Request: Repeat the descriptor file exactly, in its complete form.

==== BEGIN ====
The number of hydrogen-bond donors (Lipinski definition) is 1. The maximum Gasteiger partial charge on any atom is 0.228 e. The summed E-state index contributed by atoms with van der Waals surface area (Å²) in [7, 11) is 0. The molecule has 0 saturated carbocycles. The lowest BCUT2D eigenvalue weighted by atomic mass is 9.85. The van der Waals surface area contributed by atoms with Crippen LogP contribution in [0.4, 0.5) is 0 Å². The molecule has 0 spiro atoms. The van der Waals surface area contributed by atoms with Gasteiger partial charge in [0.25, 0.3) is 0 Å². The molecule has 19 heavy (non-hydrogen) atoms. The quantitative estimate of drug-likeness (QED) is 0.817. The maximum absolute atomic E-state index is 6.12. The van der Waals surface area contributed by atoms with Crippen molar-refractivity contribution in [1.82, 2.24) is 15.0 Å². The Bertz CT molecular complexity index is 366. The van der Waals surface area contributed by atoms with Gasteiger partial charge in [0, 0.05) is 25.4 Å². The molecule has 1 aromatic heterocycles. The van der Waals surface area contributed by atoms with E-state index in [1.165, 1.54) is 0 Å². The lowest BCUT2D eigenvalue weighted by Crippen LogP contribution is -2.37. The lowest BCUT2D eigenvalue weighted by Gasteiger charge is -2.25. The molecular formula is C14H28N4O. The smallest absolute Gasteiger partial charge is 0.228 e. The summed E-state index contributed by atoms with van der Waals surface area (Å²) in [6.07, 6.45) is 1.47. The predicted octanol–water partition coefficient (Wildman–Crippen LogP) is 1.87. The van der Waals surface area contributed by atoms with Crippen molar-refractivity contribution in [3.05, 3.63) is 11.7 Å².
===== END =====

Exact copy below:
The number of hydrogen-bond donors (Lipinski definition) is 1. The maximum Gasteiger partial charge on any atom is 0.228 e. The summed E-state index contributed by atoms with van der Waals surface area (Å²) in [7, 11) is 0. The molecule has 0 saturated carbocycles. The lowest BCUT2D eigenvalue weighted by atomic mass is 9.85. The van der Waals surface area contributed by atoms with Crippen LogP contribution in [0.4, 0.5) is 0 Å². The molecule has 0 spiro atoms. The van der Waals surface area contributed by atoms with Gasteiger partial charge in [0.25, 0.3) is 0 Å². The molecule has 19 heavy (non-hydrogen) atoms. The quantitative estimate of drug-likeness (QED) is 0.817. The maximum absolute atomic E-state index is 6.12. The van der Waals surface area contributed by atoms with Crippen molar-refractivity contribution in [1.82, 2.24) is 15.0 Å². The Bertz CT molecular complexity index is 366. The van der Waals surface area contributed by atoms with Gasteiger partial charge in [0, 0.05) is 25.4 Å². The molecule has 1 aromatic heterocycles. The van der Waals surface area contributed by atoms with E-state index in [1.165, 1.54) is 0 Å². The lowest BCUT2D eigenvalue weighted by Crippen LogP contribution is -2.37. The lowest BCUT2D eigenvalue weighted by Gasteiger charge is -2.25. The molecular formula is C14H28N4O. The smallest absolute Gasteiger partial charge is 0.228 e. The summed E-state index contributed by atoms with van der Waals surface area (Å²) in [6.07, 6.45) is 1.47. The predicted octanol–water partition coefficient (Wildman–Crippen LogP) is 1.87. The van der Waals surface area contributed by atoms with Crippen molar-refractivity contribution in [3.05, 3.63) is 11.7 Å².